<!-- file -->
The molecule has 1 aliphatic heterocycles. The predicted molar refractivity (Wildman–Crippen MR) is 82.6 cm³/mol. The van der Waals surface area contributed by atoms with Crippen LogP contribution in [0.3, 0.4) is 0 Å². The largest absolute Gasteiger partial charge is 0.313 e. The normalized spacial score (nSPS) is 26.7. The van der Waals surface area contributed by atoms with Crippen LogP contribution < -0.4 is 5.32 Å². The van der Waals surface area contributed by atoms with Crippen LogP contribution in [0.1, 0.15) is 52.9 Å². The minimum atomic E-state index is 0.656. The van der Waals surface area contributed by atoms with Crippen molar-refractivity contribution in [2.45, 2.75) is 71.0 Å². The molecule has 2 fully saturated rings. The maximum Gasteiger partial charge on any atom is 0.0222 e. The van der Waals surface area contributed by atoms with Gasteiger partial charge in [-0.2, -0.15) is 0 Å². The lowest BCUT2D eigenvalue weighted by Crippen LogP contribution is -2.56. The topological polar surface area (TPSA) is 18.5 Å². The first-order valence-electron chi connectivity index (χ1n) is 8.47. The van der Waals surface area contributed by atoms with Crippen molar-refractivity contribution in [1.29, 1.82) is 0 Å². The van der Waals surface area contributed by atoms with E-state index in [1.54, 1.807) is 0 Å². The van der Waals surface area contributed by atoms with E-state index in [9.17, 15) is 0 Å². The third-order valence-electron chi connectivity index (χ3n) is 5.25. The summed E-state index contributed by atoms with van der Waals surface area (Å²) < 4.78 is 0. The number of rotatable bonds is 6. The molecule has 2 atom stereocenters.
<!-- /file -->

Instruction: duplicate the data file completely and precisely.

The molecule has 1 aliphatic heterocycles. The predicted molar refractivity (Wildman–Crippen MR) is 82.6 cm³/mol. The van der Waals surface area contributed by atoms with Crippen LogP contribution in [0.3, 0.4) is 0 Å². The largest absolute Gasteiger partial charge is 0.313 e. The normalized spacial score (nSPS) is 26.7. The van der Waals surface area contributed by atoms with Crippen LogP contribution < -0.4 is 5.32 Å². The van der Waals surface area contributed by atoms with Crippen LogP contribution in [0.1, 0.15) is 52.9 Å². The minimum atomic E-state index is 0.656. The van der Waals surface area contributed by atoms with Crippen molar-refractivity contribution in [2.45, 2.75) is 71.0 Å². The molecule has 2 fully saturated rings. The maximum Gasteiger partial charge on any atom is 0.0222 e. The van der Waals surface area contributed by atoms with Gasteiger partial charge in [-0.2, -0.15) is 0 Å². The lowest BCUT2D eigenvalue weighted by Crippen LogP contribution is -2.56. The topological polar surface area (TPSA) is 18.5 Å². The first-order valence-electron chi connectivity index (χ1n) is 8.47. The van der Waals surface area contributed by atoms with Crippen molar-refractivity contribution in [1.29, 1.82) is 0 Å². The van der Waals surface area contributed by atoms with E-state index in [1.54, 1.807) is 0 Å². The van der Waals surface area contributed by atoms with E-state index in [9.17, 15) is 0 Å². The third-order valence-electron chi connectivity index (χ3n) is 5.25. The summed E-state index contributed by atoms with van der Waals surface area (Å²) < 4.78 is 0. The number of rotatable bonds is 6. The molecule has 2 atom stereocenters.